Teachers Jody Passanisi and Shara Peters notice that, for a kid, being a digital native isn't always an advantage when it comes to learning:
We [adults], as "digital immigrants," remember writing research papers by reading through piles of journals, books, and archives of periodicals. When we approach online research, we realize how revolutionary the Internet is because we know what it was like before. We then apply those research techniques to online search engines, and find our tasks much easier to complete. Our students have no frame of reference of a "pre-Internet" world. They are accustomed to working with intuitive electronics that provide instant gratification, and when they are not able to be "done" quickly, they tend to become discouraged.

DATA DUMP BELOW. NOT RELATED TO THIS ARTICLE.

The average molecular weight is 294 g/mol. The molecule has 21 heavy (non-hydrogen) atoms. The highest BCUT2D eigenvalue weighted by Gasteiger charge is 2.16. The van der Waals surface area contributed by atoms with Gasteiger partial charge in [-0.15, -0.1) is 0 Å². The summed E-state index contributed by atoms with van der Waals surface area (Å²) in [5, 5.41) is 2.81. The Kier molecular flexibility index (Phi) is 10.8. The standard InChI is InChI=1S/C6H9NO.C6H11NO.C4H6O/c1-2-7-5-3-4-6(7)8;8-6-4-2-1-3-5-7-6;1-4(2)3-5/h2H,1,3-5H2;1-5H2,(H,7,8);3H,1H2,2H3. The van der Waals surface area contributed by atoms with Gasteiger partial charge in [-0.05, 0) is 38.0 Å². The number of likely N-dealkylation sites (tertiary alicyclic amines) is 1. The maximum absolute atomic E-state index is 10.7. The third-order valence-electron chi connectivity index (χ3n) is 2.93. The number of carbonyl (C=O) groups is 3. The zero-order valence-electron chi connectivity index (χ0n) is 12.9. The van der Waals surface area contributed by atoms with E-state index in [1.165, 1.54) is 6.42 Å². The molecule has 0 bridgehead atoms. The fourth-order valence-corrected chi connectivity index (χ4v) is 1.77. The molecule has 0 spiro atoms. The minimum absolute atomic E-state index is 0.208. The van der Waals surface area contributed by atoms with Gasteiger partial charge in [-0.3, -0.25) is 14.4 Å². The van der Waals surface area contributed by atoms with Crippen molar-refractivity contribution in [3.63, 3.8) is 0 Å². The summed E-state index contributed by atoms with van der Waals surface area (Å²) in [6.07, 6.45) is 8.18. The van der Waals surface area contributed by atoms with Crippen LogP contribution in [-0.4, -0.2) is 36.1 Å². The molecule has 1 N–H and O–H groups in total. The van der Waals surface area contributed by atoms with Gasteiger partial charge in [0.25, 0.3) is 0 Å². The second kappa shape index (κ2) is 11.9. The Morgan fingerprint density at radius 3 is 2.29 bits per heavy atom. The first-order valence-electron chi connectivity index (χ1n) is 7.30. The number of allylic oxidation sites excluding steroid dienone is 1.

They go on to explain a project they gave their 8th graders which involved using a non-intuitive online tool:
We thought that since our students were digital natives, this would be no problem, and they would be able to figure it out. Oh, were we mistaken. After quelling the near mutiny that ensued, quieting the chorus of “I don’t get it” and “mine doesn’t work,” and helping to calm down our students, we realized that we had misunderstood the concept of digital natives. All technology was not created equal for access by these students, and their proficiency is often predicated by the amount of patience and determination required to complete a given task.